A synthetic vision system (SVS) is an electronic means to display a synthetic vision image of the external scene topography to the flight crew. [Figure 5-14] It is not a real-time image like that produced by an enhanced flight vision system (EFVS). Unlike EFVS, SVS requires a terrain and obstacle database, a precise navigation solution, and a display. The terrain image is based on the use of data from a digital elevation model (DEM) that is stored within the SVS. With SVS, the synthetic terrain/vision image is intended to enhance pilot awareness of spatial position relative to important features in all visibility conditions. This is particularly useful during critical phases of flight, such as takeoff, approach, and landing where important features such as terrain, obstacles, runways, and landmarks may be depicted on the SVS display. [Figure 5-15] During approach operations, the obvious advantages of SVS are that the digital terrain image remains on the pilot’s display regardless of how poor the visibility is outside. An SVS image can be displayed on either a head-down display or head-up display (HUD). Development efforts are currently underway that would combine SVS with a real-time sensor image produced by an EFVS. These systems will be known as Combined Vision Systems (CVS).

Figure 5-14. A synthetic vision system (SVS) is an electronic means to display a synthetic vision image of the external scene topography to the flight crew to assist during takeoffs, landings, and en route operations.

Figure 5-14. A synthetic vision system (SVS) is an electronic means to
display a synthetic vision image of the external scene topography to the
flight crew to assist during takeoffs, landings, and en route operations.

Figure 5-15. An aircraft on an approach equipped with a SVS.

Figure 5-15. An aircraft on an approach equipped with a SVS.

 

Synthetic Vision Guidance System (SVGS)

SVGS is a combination of flight guidance display technology and high precision position assurance monitors. The SVGS flight instrument display provides a continuous, geospatially correct, database driven, computer-generated synthetic depiction of the nearby topography, including obstacles, and a display of the landing runway. The SVGS display may be implemented on a head down Primary Flight Display, and/or a Head-Up Display (HUD). SVGS includes additional symbology, integrity and performance monitors and annunciations that enable low visibility operations. These additional monitors assure an accurate depiction of the external scene. An SVGS differs from an EFVS in that it does not produce a real-time image of the external scene. SVGS may not be used in lieu of natural vision. SVGS is intended to be used to increase situational awareness on the straight-in final approach segment of published instrument approaches and requires Special Authorization.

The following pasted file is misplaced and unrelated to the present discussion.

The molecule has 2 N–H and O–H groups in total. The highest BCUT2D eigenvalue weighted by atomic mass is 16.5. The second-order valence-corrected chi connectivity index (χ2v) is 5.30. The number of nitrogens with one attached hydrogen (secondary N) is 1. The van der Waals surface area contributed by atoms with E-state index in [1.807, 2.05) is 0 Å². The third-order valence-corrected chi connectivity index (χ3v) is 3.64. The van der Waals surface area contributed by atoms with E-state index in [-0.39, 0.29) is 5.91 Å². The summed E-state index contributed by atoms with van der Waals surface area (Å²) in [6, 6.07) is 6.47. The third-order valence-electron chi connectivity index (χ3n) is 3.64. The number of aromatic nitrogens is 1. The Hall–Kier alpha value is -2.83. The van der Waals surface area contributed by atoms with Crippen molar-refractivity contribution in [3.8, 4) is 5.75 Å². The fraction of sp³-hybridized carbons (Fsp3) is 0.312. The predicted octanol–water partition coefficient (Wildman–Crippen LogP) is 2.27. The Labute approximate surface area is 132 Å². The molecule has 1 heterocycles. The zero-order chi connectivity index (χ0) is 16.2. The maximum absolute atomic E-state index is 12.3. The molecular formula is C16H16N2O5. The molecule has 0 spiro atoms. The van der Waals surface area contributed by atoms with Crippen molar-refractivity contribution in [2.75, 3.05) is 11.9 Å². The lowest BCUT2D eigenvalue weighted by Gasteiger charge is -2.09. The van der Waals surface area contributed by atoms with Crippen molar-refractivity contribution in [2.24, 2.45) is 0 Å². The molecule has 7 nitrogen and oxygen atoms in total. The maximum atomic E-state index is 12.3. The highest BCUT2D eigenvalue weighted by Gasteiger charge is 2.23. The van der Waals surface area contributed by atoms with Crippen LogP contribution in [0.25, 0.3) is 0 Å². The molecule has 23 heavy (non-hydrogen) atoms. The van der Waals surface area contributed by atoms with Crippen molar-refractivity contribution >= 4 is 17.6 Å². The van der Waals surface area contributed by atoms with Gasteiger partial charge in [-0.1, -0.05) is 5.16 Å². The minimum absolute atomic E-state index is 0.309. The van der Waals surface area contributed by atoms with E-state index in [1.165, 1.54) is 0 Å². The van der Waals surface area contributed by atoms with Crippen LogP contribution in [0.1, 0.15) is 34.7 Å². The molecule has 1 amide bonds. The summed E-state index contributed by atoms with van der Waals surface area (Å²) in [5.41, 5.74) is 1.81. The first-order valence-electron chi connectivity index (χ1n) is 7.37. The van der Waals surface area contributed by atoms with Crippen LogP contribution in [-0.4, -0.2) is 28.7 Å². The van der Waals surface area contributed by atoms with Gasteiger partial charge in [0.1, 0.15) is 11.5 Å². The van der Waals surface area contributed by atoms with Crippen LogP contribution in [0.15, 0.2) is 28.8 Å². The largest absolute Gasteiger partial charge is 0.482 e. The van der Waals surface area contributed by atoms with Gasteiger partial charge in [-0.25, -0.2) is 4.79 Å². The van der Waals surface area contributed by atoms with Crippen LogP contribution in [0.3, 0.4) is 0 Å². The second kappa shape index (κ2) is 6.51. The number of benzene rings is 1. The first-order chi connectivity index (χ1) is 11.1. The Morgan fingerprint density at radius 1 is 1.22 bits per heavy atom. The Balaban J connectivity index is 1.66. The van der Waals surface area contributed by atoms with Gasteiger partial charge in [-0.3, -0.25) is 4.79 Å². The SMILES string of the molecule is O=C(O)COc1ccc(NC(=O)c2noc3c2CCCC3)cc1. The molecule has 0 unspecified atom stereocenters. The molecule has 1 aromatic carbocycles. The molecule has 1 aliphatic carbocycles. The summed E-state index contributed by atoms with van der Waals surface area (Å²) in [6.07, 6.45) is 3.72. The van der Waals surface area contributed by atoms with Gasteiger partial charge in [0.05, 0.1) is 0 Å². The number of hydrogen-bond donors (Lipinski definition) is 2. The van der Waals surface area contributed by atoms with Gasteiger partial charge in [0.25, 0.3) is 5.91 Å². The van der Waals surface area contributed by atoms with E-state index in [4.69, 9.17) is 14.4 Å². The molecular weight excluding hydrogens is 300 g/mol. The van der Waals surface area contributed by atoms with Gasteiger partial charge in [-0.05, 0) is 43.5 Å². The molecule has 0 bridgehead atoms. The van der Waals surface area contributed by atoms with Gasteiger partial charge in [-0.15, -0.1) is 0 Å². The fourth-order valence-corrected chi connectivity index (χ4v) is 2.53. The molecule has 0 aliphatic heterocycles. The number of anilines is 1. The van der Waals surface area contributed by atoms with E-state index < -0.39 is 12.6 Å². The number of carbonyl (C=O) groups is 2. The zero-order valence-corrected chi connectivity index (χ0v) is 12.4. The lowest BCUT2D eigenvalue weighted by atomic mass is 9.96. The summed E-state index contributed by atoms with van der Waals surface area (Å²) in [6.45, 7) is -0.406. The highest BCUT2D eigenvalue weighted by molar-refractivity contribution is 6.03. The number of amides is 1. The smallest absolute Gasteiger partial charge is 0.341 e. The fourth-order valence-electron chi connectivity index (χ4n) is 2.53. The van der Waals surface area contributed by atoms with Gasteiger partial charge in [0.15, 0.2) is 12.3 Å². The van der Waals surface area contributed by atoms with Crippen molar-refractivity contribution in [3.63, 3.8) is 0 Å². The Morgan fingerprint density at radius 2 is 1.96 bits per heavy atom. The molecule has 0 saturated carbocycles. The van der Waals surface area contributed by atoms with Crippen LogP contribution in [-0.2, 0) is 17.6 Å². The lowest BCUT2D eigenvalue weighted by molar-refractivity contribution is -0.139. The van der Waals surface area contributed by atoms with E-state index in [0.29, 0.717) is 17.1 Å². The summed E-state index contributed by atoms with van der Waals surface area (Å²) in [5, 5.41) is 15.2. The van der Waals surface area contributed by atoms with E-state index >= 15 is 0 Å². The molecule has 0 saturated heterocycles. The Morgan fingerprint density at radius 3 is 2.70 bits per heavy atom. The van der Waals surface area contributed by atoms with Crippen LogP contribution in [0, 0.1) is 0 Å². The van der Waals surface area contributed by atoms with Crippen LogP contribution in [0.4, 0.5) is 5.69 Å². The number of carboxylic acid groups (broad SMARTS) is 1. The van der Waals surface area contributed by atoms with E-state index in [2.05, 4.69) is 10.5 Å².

Figure 5-16. Enhanced and synthetic vision displayed on primary flight displays.

Figure 5-16. Enhanced and synthetic vision displayed on primary flight displays.

Enhanced Flight Vision System (EFVS)

For an in-depth discussion regarding Enhanced Flight Vision Systems, see the Approaches Section as well as AC 90-106 (current version).

Combined Vision System Technology

The FAA’s NextGen program will transform the NAS to accommodate a projected three-fold increase in air operations in the coming decade. Technological and systemic changes are being developed to significantly increase the capacity, safety, efficiency, and security of air operations in the NAS. The FAA will continue to evaluate, standardize and regulate emerging and enhanced technologies to ensure their safe and advantageous use in the NAS. One key capability envisioned to achieve these goals is the concept of equivalent visual operations (EVO), where flight operations continue irrespective of the actual weather conditions. One way EVO might be attained is by using a combined vision system (CVS) which combines real-time EFVS imagery with a database-derived synthetic rendering of surrounding terrain, obstacles, and flight environment, to provide a virtual visual flight depiction for the pilot.